How to Prepare for a Media Interview

So your PR efforts have paid off and a journalist has arranged to interview you. Congratulations!

Your work is far from finished, however. Now you have to prepare.

One of the often overlooked elements of preparing for a media interview is to get more information from the reporter.

Here are 10 questions you should ask before your media interview:

1. Whom do you write for?

Know which media outlet the reporter works for. Do some background research, just to make sure they’re legit, but also to get a better understanding of their readers/viewers/listeners, editorial style and biases (you’ll be surprised; the media aren’t as objective as you thought).

2. What types of articles do you write for your publication?

If the journalist writes features, then you’ll know that you should be armed with human interest stories. If he writes news items, then have all your data with you.

3. What story are you writing now?

Know in what context your interview will appear. It could be just a part of a bigger story, in which case the journalist may be using your story to illustrate a point. Or you could be the entire story. Either way, it’s good to know exactly how your interview will be used.

4. When’s your deadline?

By knowing this, you can respond to her requests in a timely manner–which you should always do anyway.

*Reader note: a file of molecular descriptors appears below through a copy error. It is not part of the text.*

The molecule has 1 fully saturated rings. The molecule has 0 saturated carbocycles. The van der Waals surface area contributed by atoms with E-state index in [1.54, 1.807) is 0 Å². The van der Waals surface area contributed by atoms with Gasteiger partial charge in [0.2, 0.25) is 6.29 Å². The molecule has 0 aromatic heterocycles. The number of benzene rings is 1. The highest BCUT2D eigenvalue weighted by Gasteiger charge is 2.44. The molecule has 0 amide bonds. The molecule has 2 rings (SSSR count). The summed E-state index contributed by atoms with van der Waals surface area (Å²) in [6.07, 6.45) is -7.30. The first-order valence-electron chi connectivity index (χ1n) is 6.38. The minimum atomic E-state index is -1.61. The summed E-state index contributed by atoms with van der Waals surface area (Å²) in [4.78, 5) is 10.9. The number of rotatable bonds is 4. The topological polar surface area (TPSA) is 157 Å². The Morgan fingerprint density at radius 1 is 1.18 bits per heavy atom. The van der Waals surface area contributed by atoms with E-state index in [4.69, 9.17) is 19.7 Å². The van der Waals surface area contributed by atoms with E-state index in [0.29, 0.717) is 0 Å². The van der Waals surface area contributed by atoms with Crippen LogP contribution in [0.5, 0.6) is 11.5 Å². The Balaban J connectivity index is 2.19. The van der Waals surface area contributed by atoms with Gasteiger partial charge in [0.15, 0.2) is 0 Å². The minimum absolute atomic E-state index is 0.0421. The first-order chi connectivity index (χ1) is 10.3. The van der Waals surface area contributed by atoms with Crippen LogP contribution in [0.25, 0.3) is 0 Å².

5. Are you contacting other companies?

Not that you’re demanding exclusivity, but it’s good to know whether competitors or complementary businesses will be featured alongside yours.

6. Would you like a sample of my product or service?

The reporter may forget to ask, so be proactive and offer a sample.

7. Would you like a customer reference?

Again, this is something the reporter may overlook. Be ready with feedback or testimonials from your happy customers. They may just be quoted in the piece!

8. What trends or issues are you seeing in this segment?

This is good market research for you. It will also help you frame your answers so you can be more relevant.

9. How did you hear about my company?

This is a good way to find out which of your PR efforts are paying off.

10. When is the story scheduled to run?

Don’t expect the reporter to give you copies of your interview when it’s published or aired. Be ready to monitor and file your own copies.

These are just some of the most important questions you can ask a journalist before your media interview. Don’t be timid about getting the information you need to go into the interview prepared and confident.

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